By Steven M. Baule, CIO Advisor
When I wrote this blog, Computer Science Education Week was half over. According to Code.org less than one percent of American schools are still teaching computer programming. What has your school done to engage students in exploring computer science education? To brag for a second, two week ago one of our middle school computer teachers put forth a digital film festival where students presented a wide range of original films and a few retellings of traditional tales. Though there were the expected homage to One Direction and skateboarding, there was an interesting twist on Snow White (who would have thought she was a zombie after all?) and several other excellent videos. Those students learned how to create videos using a variety tools including Power Point and a range of web 2.0 tools. I think we need to work to take the students to the next level and ensure that we are still exposing students to programming languages and similar development tools.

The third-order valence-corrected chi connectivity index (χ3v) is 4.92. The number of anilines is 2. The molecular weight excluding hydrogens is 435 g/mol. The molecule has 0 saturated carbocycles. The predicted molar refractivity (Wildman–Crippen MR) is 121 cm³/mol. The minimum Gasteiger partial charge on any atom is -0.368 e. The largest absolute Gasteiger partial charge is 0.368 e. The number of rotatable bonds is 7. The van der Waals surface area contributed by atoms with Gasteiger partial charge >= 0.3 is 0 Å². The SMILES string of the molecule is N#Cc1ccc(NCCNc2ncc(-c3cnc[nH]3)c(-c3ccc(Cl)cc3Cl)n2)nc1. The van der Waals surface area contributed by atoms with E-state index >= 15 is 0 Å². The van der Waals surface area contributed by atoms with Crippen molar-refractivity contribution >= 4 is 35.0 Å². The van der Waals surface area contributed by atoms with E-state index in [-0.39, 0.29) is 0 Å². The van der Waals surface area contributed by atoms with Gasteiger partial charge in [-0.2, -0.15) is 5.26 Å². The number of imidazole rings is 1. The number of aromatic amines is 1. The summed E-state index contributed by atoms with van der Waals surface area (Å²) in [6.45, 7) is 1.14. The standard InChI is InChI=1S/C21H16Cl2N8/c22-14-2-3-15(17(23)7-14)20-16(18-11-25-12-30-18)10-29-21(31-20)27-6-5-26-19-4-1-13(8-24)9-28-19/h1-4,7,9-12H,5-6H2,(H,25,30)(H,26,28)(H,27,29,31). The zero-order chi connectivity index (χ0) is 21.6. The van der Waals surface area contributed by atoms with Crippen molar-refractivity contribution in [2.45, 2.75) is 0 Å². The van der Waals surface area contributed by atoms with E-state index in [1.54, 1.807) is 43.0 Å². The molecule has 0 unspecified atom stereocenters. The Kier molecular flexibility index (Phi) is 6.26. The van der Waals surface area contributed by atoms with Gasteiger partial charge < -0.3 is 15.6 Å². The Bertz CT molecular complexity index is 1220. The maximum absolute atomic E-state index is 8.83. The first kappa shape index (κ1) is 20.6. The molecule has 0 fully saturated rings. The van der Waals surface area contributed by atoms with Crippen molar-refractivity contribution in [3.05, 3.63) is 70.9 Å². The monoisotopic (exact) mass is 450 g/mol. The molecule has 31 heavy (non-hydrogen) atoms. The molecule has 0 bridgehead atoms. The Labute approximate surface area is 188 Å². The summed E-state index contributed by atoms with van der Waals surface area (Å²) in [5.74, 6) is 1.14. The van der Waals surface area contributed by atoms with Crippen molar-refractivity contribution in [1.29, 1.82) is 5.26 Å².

The suggested resources at the Computer Science Education Week site, An Hour of Code, provide a good starting place for educators to introduce more programming into their classrooms. The site includes resources for ages 5 and up. When I was in high school, we learned to program, as there were not a lot of ready-made programs available for instruction. However, the logic and problem-solving lessons learned have been helpful many times over throughout my career. As more options have become available, schools seem to spend less time teaching students how to build their own tools and more time teaching students how to use the tools that others have invented.
One of the questions asked is, "Why should be teach programming?" The subtext is "We do not need that anymore." However, Bill Clinton's response to that, quoted from Code.org, was:
At a time when people are saying, "I want a good job—I got out of college and I couldn't find one," every single year in America there is a standing demand for 120,000 people who are training in computer science.
Programming continues to be a high-demand area in the economy and we computer scientists continue to be in high demand. Lifehacker has some programming games for primary students. As technology leaders in schools, it is important to advocate for strong computer science programs and ensure that all of your students have some access to programming opportunities.
Steven M. Baule is superintendent of North Boone CUSD 200 in Poplar Grove, IL. He has written several books on aspects of library and technology management and planning. Follow North Boone on Twitter @NBCUSD200.